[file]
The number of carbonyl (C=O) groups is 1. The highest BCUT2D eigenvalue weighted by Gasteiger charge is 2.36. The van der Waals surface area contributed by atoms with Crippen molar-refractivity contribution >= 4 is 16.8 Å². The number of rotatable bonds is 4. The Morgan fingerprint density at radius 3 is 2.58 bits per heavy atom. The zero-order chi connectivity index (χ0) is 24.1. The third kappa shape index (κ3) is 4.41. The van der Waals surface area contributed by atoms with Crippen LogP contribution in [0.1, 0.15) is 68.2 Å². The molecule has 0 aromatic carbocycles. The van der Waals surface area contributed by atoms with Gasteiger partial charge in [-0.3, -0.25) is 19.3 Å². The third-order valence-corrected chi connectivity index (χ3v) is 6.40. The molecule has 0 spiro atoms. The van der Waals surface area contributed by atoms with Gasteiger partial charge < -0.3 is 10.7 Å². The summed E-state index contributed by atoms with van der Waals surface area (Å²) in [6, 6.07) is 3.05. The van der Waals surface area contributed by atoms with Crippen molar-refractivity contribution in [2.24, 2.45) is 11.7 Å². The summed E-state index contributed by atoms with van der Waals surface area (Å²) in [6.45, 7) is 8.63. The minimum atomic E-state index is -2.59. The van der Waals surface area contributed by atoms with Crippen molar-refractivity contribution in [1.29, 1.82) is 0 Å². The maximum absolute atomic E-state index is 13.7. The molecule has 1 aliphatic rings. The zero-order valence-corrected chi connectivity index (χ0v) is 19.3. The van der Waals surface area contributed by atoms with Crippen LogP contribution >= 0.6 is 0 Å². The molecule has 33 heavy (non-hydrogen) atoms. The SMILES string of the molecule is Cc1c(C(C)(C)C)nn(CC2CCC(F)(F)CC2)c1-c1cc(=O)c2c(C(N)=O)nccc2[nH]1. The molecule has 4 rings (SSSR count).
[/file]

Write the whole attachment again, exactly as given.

The number of carbonyl (C=O) groups is 1. The highest BCUT2D eigenvalue weighted by Gasteiger charge is 2.36. The van der Waals surface area contributed by atoms with Crippen molar-refractivity contribution >= 4 is 16.8 Å². The number of rotatable bonds is 4. The Morgan fingerprint density at radius 3 is 2.58 bits per heavy atom. The zero-order chi connectivity index (χ0) is 24.1. The third kappa shape index (κ3) is 4.41. The van der Waals surface area contributed by atoms with Crippen LogP contribution in [0.1, 0.15) is 68.2 Å². The molecule has 0 aromatic carbocycles. The van der Waals surface area contributed by atoms with Gasteiger partial charge in [-0.3, -0.25) is 19.3 Å². The third-order valence-corrected chi connectivity index (χ3v) is 6.40. The molecule has 0 spiro atoms. The van der Waals surface area contributed by atoms with Gasteiger partial charge < -0.3 is 10.7 Å². The summed E-state index contributed by atoms with van der Waals surface area (Å²) in [6, 6.07) is 3.05. The van der Waals surface area contributed by atoms with Crippen molar-refractivity contribution in [2.24, 2.45) is 11.7 Å². The summed E-state index contributed by atoms with van der Waals surface area (Å²) in [6.45, 7) is 8.63. The minimum atomic E-state index is -2.59. The van der Waals surface area contributed by atoms with Crippen molar-refractivity contribution in [1.29, 1.82) is 0 Å². The maximum absolute atomic E-state index is 13.7. The molecule has 1 aliphatic rings. The zero-order valence-corrected chi connectivity index (χ0v) is 19.3. The van der Waals surface area contributed by atoms with Crippen LogP contribution >= 0.6 is 0 Å². The molecule has 33 heavy (non-hydrogen) atoms. The SMILES string of the molecule is Cc1c(C(C)(C)C)nn(CC2CCC(F)(F)CC2)c1-c1cc(=O)c2c(C(N)=O)nccc2[nH]1. The molecule has 4 rings (SSSR count).